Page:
The second, most fundamental cause, is the massive amount of growth in government spending and borrowing that we have witnessed during the last 30 years. In 1980 the government debt to GDP ratio of France was 20%, while today it is approaching 90%. In the same year there were 3 million people employed by the French government. Today there are 5 million “fonctionnaires”. France never balanced its budget since 1976. This growth in government spending and deficits is a direct result of the political process in which politicians buy votes by giving away goods and services for free and handing out government jobs. In order not to lose too many votes from taxpayers these expenses are financed with borrowing, shifting the burden to future generations who (currently) don’t vote. Today this Ponzi scheme is hitting a brick wall, as the current generation start realising that they have become the “future” generation. For the first time in history, voters start worrying about government finances. So if we watched the end of capitalism and the promoters of shareholder value in the previous crisis, this time it is clearly the crisis of socialism and its promoters: the stakeholder value maximising politicians. Turning back the clock is also likely to be a difficult process due to massive protests in countries where almost bankrupt governments try to turn back the welfare state.
Third, politicians and regulators did the same thing as rating agencies in the subprime crisis: deliberately underestimating the sovereign debt risk by giving it zero weight in capital ratios (i.e. the ratio of book value of equity to risk-weighted assets). Even in the middle of the crisis when Greek bonds were trading at massive discounts from face value stress tests performed by the EBA (European Banking Authority) in July 2011 assumed that all the Greek debt held on the bank’s “banking book” (80% of all Greek debt) was risk free. A bond is held on the banking bond if the bank plans to hold it until maturity. The idea that your intention to hold an asset longer makes the asset less risky is a new theory with which I must admit I am not familiar. With such a flawed methodology, it is not surprising that Dexia, the French-Belgian bank, passed the stress test with flying colours and then fell off the cliff a few months later. The manipulation was clearly driven by a desire to facilitate the relentless government borrowing and spending at low interest rates. Another obvious motivation is the preservation of the European project: that we are all one big family that will support each other. After watching the World Cup final between Italy and Brazil in a Club Med resort in the Caribbean many years ago, I have serious doubts about the assumption that we are all one family: except for the Italian vacationers, all the Europeans supported Brazil.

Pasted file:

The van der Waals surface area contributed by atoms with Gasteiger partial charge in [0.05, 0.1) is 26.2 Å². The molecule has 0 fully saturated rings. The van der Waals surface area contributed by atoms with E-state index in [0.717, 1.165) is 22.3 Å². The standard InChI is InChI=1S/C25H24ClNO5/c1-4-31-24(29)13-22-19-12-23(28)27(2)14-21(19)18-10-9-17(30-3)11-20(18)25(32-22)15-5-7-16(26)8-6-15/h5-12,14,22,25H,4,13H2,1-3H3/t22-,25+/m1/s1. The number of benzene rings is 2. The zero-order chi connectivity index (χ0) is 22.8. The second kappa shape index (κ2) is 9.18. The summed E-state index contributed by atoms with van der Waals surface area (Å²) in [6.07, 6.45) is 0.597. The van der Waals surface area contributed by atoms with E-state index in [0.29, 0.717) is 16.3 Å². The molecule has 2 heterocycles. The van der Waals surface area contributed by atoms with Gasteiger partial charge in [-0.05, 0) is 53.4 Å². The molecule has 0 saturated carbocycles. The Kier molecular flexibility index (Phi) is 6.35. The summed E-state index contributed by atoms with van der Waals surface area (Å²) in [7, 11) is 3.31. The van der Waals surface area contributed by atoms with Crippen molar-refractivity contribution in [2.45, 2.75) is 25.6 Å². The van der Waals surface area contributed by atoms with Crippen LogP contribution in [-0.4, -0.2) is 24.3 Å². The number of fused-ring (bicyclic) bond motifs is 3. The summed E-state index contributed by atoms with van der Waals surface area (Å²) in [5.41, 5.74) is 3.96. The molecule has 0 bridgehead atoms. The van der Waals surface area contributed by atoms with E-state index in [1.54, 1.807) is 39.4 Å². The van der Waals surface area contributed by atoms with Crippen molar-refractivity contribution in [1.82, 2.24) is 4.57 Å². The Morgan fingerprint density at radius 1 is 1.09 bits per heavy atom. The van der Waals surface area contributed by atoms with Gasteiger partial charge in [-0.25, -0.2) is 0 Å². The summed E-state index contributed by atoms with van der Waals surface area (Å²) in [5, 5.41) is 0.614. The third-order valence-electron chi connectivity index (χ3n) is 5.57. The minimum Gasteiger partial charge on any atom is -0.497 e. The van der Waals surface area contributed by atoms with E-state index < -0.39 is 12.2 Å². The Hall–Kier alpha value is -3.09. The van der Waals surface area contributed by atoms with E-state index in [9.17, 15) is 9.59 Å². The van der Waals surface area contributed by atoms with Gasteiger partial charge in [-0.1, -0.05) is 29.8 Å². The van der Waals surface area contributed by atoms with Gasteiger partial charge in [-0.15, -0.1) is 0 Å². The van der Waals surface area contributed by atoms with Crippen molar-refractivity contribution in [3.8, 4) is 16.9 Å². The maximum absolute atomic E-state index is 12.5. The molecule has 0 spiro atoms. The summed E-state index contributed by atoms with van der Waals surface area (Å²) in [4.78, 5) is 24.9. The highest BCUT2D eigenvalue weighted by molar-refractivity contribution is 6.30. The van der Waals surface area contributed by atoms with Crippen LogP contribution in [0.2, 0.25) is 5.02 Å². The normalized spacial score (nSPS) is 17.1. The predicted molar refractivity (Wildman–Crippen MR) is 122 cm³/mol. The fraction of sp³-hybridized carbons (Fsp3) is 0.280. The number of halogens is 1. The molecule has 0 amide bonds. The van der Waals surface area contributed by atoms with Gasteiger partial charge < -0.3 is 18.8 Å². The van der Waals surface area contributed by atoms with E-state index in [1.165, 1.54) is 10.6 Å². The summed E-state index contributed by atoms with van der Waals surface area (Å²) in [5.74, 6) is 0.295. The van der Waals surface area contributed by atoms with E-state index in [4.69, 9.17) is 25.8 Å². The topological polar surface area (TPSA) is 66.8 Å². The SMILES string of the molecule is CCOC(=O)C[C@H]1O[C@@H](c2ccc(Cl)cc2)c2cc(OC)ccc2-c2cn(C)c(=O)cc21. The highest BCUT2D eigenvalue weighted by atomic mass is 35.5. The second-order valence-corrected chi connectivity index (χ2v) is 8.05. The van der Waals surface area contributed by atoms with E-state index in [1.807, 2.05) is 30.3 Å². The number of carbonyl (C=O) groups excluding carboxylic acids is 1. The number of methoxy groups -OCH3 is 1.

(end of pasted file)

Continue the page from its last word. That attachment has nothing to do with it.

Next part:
Finally, this new crisis illustrates the problem with depending on regulation to monitor banks. In many cases regulation is driven by good intentions with bad results. Take for example, the crackdown on bankers’ bonuses. In some countries regulators limit bonuses to a maximum percentage of fixed salaries. As a result fixed salaries increased dramatically, increasing the fixed costs (operating leverage) of banks. This increase in operating leverage has made banks more risky, going directly against the policy to reduce bank risk by increasing capital requirements. Regulators failed to appreciate that variable compensation is a risk management tool in a volatile business such as banking.